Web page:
Approach to Tinea

Approach to Tinea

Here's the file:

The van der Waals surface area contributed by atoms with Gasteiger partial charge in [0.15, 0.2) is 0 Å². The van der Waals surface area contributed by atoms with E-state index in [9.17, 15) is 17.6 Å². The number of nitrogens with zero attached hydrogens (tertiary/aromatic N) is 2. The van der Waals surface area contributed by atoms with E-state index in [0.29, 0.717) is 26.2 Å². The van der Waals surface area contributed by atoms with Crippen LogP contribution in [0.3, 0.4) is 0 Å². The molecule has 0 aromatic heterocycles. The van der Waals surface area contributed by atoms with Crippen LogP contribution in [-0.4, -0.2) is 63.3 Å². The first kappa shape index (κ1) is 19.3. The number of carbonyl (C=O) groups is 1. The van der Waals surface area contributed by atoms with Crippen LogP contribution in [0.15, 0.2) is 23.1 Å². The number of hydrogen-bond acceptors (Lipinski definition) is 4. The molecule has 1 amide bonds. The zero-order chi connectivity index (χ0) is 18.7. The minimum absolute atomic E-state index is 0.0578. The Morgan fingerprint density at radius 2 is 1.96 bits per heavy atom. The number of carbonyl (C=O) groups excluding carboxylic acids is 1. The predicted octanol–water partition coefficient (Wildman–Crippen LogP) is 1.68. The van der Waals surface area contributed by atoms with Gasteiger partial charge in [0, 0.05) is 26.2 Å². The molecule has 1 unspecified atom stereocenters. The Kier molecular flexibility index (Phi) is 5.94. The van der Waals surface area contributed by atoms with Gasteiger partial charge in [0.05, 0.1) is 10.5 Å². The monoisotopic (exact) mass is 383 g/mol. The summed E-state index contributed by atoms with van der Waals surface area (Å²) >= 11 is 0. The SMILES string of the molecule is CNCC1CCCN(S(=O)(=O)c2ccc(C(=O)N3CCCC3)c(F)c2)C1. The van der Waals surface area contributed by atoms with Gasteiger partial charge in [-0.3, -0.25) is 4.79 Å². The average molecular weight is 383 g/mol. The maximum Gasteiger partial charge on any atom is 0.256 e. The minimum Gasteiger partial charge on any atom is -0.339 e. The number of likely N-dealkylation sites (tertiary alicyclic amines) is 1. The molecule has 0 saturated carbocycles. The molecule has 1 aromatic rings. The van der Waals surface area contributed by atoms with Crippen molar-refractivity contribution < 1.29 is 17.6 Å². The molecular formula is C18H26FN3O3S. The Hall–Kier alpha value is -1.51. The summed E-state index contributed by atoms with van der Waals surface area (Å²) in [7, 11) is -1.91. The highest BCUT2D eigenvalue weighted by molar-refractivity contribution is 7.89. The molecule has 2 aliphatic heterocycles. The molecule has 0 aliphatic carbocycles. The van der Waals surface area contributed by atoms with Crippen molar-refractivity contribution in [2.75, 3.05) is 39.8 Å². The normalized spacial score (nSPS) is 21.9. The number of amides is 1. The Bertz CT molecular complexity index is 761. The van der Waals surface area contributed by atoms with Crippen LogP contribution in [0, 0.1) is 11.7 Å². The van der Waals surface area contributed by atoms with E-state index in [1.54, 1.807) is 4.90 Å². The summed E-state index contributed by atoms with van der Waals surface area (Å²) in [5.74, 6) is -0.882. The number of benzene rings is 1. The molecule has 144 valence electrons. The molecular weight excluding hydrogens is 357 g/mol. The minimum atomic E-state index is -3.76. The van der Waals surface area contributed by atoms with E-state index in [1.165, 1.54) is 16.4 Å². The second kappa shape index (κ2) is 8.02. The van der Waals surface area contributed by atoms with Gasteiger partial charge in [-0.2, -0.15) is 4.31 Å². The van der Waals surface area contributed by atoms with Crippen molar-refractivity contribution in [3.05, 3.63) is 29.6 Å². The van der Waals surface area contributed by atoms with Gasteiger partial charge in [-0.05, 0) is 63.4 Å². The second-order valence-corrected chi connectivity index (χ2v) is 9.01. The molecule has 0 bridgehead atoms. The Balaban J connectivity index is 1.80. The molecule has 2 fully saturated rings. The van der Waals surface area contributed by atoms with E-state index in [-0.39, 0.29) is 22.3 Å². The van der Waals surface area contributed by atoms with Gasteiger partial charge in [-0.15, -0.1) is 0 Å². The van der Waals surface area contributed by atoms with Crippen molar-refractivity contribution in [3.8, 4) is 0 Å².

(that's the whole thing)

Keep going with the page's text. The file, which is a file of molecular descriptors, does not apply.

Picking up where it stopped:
Hi, learners. Today I will be taking you through common fungal infections that present to us in the primary care setting. We see this every day in different forms and severity whether as a presenting complaint or as by-the-way-doctor type of question. The aim of this lesson is to help you identify the different types of fungal infections, its differentials, and decide on the appropriate counseling to set expectations and treatment be it your family members or for patients under your care. What is this rash? Describe it. You may describe a rash based on its Morphology, Appearance, Distribution, and Special features. In short, MADS. The differentials for annular ring-like lesions include psoriasis. Look out for associated nail pitting and the distribution of the rash. Psoriasis tends to affect the hairline and extends to surfaces like the elbows, lower back, and buttocks, umbilicus, and knees. Pityriasis rosea is another common lesion commonly mistaken for tinea corporis and often wrongly treated with oral anti-fungals needlessly. Pityriasis rosea resolves by itself after a few months without treatment. Look out for a herald patch and fir-tree distribution of the rash over the back. Differentials of a growing rash would include erythrasma, which is a bacterial infection with corynebacterium minutissimum and treated with topical Clindamycin or oral Erythromycin. Inverse psoriasis may deceptively look like tinea cruris. In an infant, suspect irritant contact dermatitis if the rash spares the crural folds. This is otherwise known as onychomycosis. The nail changes are as described above. And these are the associated differentials. This is tinea manuum. And these are the associated differentials. This is tinea pedis. And these are the associated differentials. Be careful to wear gloves whenever you examine any rash as a secondary syphilis is contagious by contact. So these are the treatment options that you can consider. I know this is a busy slide, but the main treatments can be divided into topicals for localized involvement and oral anti-fungals for widespread disease. The duration of oral treatment is usually one to two weeks, but for nail disease, the treatment goes up to six months and possibly longer. In primary practice, most nail diseases are referred if orals are needed as we need fungal cultures to determine the correct anti-fungals to prescribe. Basic adjuncts are also very important to prevent recurrence and treatment failure. I tend to personally advise patients to apply topicals for at least a week after the rash disappears. In the case of tinea pedis, you may consider asking them to buy 100% cotton socks or toe socks and also to air their feet whenever possible. Thank you.

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